Saturday, September 08, 2012

Fourteenth Sunday after Trinity

Galatians 5:16-25 * Luke 17:11-19

The readings from the Epistle and Gospel are really about human weakness and Divine power. The weakness of mere human power to withstand the temptations this world inevitably will provide, has a powerful image in the disease of leprosy. It is all too easy to misunderstand why St. Paul used the word “flesh” to speak of human weakness, a weakness in our whole species that has been with us since that very old event we call the Fall into sin and death.

Whatever happened is so beyond our understanding, that the Bible gives it to us in the story of Adam and Eve, some might say with all the elements of myth and parable. But, a historical fact lies at the center: Human disobedience radically altered God’s creation. The details are likely beyond our understanding, because the very word “Fall” indicates that we had ancestors who were not below our nature as it is, but above it, if only in a moral and spiritual sense. Because of the Fall, we are born subject to death, in a harsh environment where our own nature, without Divine grace, is not able to rise above the demands of survival and gratification.

Yet, we know we are meant to rise above these things. We know that something is wrong. We have a conscious awareness of a moral standard and a conscience; as lyrics by Pete Townsend put it (in “The Seeker”), “I’ve got values, but I don’t know how or why.” The whole human race has an inherent sense of right and wrong, and although that basic sense can be twisted and perverted, it is evidence in itself that the Fall is no mere idea, but a reality. St. Augustine said that Original Sin is a Christian dogma that no one can argue against, because the truth of it is obvious to everybody everywhere.

So, these readings contrast Fallen human weakness against Divine power. It is easy to misunderstand, as I said, why St. Paul used the word “flesh” to describe this weakness. If we look at the Old Testament we begin to grasp the Biblical Jewish mind of the Apostle. Hezekiah strengthened the resolve of his soldiers, who protected Jerusalem from the king of Assyria, with these words:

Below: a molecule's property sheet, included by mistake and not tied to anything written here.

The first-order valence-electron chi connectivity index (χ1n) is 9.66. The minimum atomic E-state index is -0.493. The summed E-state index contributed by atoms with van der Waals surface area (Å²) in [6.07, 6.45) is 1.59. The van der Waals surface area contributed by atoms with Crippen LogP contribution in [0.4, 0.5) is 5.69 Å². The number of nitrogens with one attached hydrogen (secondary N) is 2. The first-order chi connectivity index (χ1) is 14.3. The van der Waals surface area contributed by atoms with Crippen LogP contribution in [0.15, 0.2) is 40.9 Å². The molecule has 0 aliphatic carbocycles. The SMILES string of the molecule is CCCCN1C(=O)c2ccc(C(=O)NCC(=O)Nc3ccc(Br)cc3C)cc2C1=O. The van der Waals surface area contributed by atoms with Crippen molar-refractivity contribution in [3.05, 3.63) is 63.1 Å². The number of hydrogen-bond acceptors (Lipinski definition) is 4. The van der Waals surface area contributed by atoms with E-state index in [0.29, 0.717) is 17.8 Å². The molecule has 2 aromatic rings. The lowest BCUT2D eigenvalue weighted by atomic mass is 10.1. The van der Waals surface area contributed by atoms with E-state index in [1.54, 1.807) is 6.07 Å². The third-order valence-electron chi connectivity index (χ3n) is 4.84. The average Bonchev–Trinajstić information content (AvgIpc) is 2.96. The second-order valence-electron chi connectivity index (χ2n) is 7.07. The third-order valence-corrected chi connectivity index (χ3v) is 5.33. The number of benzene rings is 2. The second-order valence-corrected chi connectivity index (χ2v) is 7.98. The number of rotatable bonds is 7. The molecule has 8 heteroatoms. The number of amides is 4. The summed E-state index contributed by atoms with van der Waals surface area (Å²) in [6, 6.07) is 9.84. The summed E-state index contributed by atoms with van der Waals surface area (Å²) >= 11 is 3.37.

“’Be strong and courageous, be not afraid nor dismayed for the king of Assyria, nor for all the multitude that is with him: for there be more with us than with him: With him is an arm of flesh; but with us is the LORD our God to help us, and to fight our battles.’ And the people rested themselves upon the words of Hezekiah king of Judah (II Chronicles 32:7,8).”

St. Paul spoke of the flesh as weak in his own words about spiritual warfare:

“For though we walk in the flesh, we do not war after the flesh: (For the weapons of our warfare are not carnal, but mighty through God to the pulling down of strong holds;) Casting down imaginations, and every high thing that exalts itself against the knowledge of God, and bringing into captivity every thought to the obedience of Christ (II Corinthians 10:3-5).”

Above all, we have the words of Jesus in the Garden of Gethsemane, “Watch and pray, that ye enter not into temptation: the spirit indeed is willing, but the flesh is weak (Matt. 26:41).”

So, the point is not a morbid one. The word “flesh” is not used in some Gnostic manner, as Marcion would have taught, to make us see creation itself as evil instead of as “very good (Genesis 1:31).” But, the flesh is weak in that human strength alone cannot rise above sin, and indeed cannot even really desire to.  In addition to having a conscience that, in everyone of any years, is burdened by moral failures against God and against other people, most individuals have the fear of facing God.

Although the eyes of God see everything even now, and always have since all eternity, think about what it will mean to have those eyes look through you into your very soul. On that Day His all-seeing gaze will penetrate you inescapably. How, when we have no place to hide and no distractions to give false comfort, will we bear the gaze of perfect holiness?
Listen to the words of our Lord Jesus Christ:

“And this is the judgment, that the light has come into the world, and men loved darkness rather than light, because their deeds were evil. For every one who does evil hates the light, and does not come to the light, lest his deeds should be exposed. But he who does what is true comes to the light, that it may be clearly seen that his deeds have been wrought in God (John 3:19-21 RSV).” 

Darkness is the place of hiding from God, Who is the Light. Notice the contrast of plural and singular: “Everyone who does evil” and “He who does truth.” There it is, the One for the Many, as the Suffering Servant passage in the Book of Isaiah brings out so powerfully: